Counsel submitted that the claim for injunction restraining the 1st and 2nd Appellants from dealing with third parties dealt with the operation and Management of Companies. The effect of the claim, if successful, would result in the winding up of the 1st Appellant Company. This was outside the jurisdiction of the State High Court. Counsel cited and relied on sections 7(1)(c) and 8(1) of the Federal High Court Act, 1973, and Sken-Consult v. Sekondi-Ukey (1981) 21 SC. 6 at p.11.
Counsel referred to the claim in respect of injunction and referred to paragraph 1 of the statement of claim. The injunction claimed, it was submitted was to restrain the 1st Appellants from doing certain things which were not connected with the Management or operation of Companies within section 7(1)(c) of the Federal High Court Act, 1973, Counsel cited and relied upon Sken-Consult v. Sekondi-Ukey (1981) 1 S.C. at p.31. The claim was not one within section 7(1)(c) supra. Counsel however conceded and (submitted that on a proper construction of sections 230(1) of the Constitution, 1979, the Federal High Court Act, 1973 had by reference been incorporated into the Constitution, and was now a provision of the Constitution. Accordingly, section 236 of the Constitution which vests unlimited jurisdiction in the State High Courts operates subject to section 8(1) of the Federal High Court which excluded the jurisdiction of other Courts in respect of the subject matters in section 7(1). It followed therefore on this view, that the State High Court cannot exercise jurisdiction in respect of matters in section 7 of the Federal High Court Act. In any event the subject matter of the claim in this action is not one of such matters. The approach of the respondent is a clear rejection of the thesis of appellants’ Counsel.
In my consideration of the submissions before us, I prefer to deal with the more seductive submission with respect to the jurisdiction of the Federal High Court. In my opinion a general re-opening of the civil jurisdiction of the Federal High Court is clearly unnecessary and irrelevant for the determination of the issue before the Court.
What was and still is in issue in this appeal is whether “a claim for injunction to restrain a company from alienating or paying out for any purpose whatsoever ….. any portion or portions of the money in the 1st Defendants’ account or any asset or assets tangible or intangible – belonging to the 1st Defendant whether belonging to the 1st Defendant alone or jointly with another or others pending the final settlement of any sums adjudged payable to the ’employees referred to in 2(a) above,” was a claim relating to the Management or operation of Companies. It is well settled that a decision is only authority for what it actually decided.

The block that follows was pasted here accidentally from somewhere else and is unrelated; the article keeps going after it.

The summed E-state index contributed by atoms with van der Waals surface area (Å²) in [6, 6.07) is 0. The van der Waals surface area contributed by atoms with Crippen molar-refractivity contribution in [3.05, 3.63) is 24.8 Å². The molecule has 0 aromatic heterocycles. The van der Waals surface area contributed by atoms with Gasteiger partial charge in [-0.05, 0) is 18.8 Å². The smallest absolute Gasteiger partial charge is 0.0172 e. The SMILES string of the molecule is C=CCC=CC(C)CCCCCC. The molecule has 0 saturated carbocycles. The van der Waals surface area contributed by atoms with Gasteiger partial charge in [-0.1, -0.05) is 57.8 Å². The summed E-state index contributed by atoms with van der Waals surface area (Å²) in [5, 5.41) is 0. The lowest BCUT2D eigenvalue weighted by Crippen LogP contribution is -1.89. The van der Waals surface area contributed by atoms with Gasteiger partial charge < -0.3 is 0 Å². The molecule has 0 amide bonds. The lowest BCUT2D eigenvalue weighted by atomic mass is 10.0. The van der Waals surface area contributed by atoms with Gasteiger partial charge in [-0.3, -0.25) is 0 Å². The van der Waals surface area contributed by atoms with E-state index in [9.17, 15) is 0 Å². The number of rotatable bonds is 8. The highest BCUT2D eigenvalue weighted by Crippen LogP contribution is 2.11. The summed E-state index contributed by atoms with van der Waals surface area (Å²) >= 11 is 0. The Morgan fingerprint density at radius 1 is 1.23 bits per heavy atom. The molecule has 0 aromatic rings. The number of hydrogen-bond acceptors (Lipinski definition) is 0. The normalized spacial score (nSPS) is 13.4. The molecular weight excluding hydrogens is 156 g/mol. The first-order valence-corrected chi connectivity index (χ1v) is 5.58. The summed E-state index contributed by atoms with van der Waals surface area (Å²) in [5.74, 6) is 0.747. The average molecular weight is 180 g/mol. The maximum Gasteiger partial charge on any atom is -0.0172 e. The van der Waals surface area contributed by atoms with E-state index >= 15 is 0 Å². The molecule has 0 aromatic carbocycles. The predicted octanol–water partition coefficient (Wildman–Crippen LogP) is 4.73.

See Quinn v. Leathem (1901) AC.495. It is also well settled that a Court is only entitled to decide the issue or issues raised on the claim or claims before it. See Obioma & Ors. v. Oloma & Ors. (1978) 3 SC. 1. A Judge has no jurisdiction to decide matters not in issue before him, see Ochonma v. Unosi (1968) NMLR. 321 The primary matters in issue as endorsed in the writ of summons and statement of claim are the declarations concerning the lock-out of members of the 1st Plaintiff Union by the 1st Defendant and a declaration that the respondents were still employees of the 1st Defendant Company.
The claim for injunction is ancillary and subsidiary to the main claim and therefore does not stand alone. Therefore the jurisdiction of the court will be determined by the subject matter of the claim and not the claim relating to the injunction which was an ancillary relief and depends on the primary claim. In Adeyemi & Ors. v. Opeyori (1976) 1 F.N.L.R. 149, the Supreme Court stated the position clearly as follows-
“It is a fundamental principle of Law that it is the claim of the Plaintiff that determines the jurisdiction of the Court which entertains the claim.”
The principles have been lucidly stated by Bairamian F.J. in Madukolu & B Ors. v. Nkemdilim & Ors. (1962) 1 All N.LR, 587 at p. 595. Of the three rules for determining competence and exercise of jurisdiction, stated therein the two quoted below which are as follows are applicable to the appeal before us.
(1) x x x
(2) The subject matter of the case is within its jurisdiction and there is no feature in the case which prevents the Court from exercising jurisdiction, and
(3) the case comes before the court initialed by due process of law, and upon fulfillment of any condition precedent to the exercise of jurisdiction.
x x x
The Court of Appeal like the learned trial Judge held that the subject matter of the claim before the Court could not be construed as containing matters affecting the regulation of the operation of Companies incorporated under the Companies Act of 1968. Agreeing with the learned trial Judge the court of Appeal said: at p 123.